Thursday, July 11, 2013

Fred Sandback

Frederick Lane Sandback. American, 1943–2003. For Matthias Ignaz,1983. Lithograph printed in color on white wove paper. Gift of Carol Ann Osuchowski Selle, class of 1954. Photography by Petegorsky/Gipe. SC 1992:39-3.



                                                   “I’m full of thoughts (more or less). My work isn’t.

                                                   It’s not a demonstration of an idea either. It’s an actuality.”

                                                                                                      – Fred Sandback




Minimalist artist Fred Sandback is known for his ephemeral sculptures made from acrylic yarn. The taut yarn strings – often stretching from floor to ceiling, ceiling to wall, or wall to floor – create delicate and playful forms that change the way a viewer sees, perceives, and moves about the space. Sandback’s yarn constructions are essentially drawings in space – free-floating lines which have jumped beyond the confines of paper.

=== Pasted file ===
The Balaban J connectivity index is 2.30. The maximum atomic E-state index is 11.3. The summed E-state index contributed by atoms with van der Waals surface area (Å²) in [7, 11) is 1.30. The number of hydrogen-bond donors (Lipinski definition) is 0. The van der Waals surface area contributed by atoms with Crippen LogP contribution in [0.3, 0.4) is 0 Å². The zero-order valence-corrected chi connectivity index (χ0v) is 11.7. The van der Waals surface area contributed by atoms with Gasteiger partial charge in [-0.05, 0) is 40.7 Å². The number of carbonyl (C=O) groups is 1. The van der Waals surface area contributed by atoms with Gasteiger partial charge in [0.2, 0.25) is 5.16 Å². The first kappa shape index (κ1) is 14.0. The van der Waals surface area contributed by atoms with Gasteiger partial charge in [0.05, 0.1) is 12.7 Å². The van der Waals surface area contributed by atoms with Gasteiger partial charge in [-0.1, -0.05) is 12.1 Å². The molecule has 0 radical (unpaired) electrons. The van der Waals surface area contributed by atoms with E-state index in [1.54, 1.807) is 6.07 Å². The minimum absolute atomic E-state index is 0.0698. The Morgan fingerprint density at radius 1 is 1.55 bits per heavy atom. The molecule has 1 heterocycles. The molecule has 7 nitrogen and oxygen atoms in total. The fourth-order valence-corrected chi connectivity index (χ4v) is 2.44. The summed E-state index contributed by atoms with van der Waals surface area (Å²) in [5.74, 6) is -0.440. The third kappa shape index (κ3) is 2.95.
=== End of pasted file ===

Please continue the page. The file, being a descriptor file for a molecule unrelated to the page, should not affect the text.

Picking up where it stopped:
Throughout the 1970s and 1980s, Sandback translated his spatial ideas from three to two dimensions using the visual and technical capabilities unique to printmaking. Apparent iterations of his sculptures, Sandback’s prints present floating lines which interact with the whole sheet of paper similarly to how his yarn lines interact with the space of an entire room. This can be seen in Sandback’s 1983 lithograph For Matthias Ignaz(made in honor of his then-newborn son), in which the artist printed the blue-green negative space right to the paper’s edge, leaving only the subtle white lines unprinted and exposed. This print confuses and challenges our notions of two-dimensional foreground and background. Here, both elements are of equal importance: the “space” of the paper’s colored expanse and the lithographic line.


While the large scale of Sanback’s yarn sculptures subtly alter or interrupt the viewers’ space, the comparatively miniscule size (11 by 9 inches) of For Matthias Ignazcreates an incredibly intimate relationship between the work and the viewer. Drawn into the paper’s peculiar blue-green “space,” close looking reveals that the lithographic lines are not entirely crisp – in fact, their fuzzy character curiously alludes to the tactile quality of his three-dimensional yarn lines.



                              Detail of Sandback’s For Matthias Ignazshowing lithographic line.





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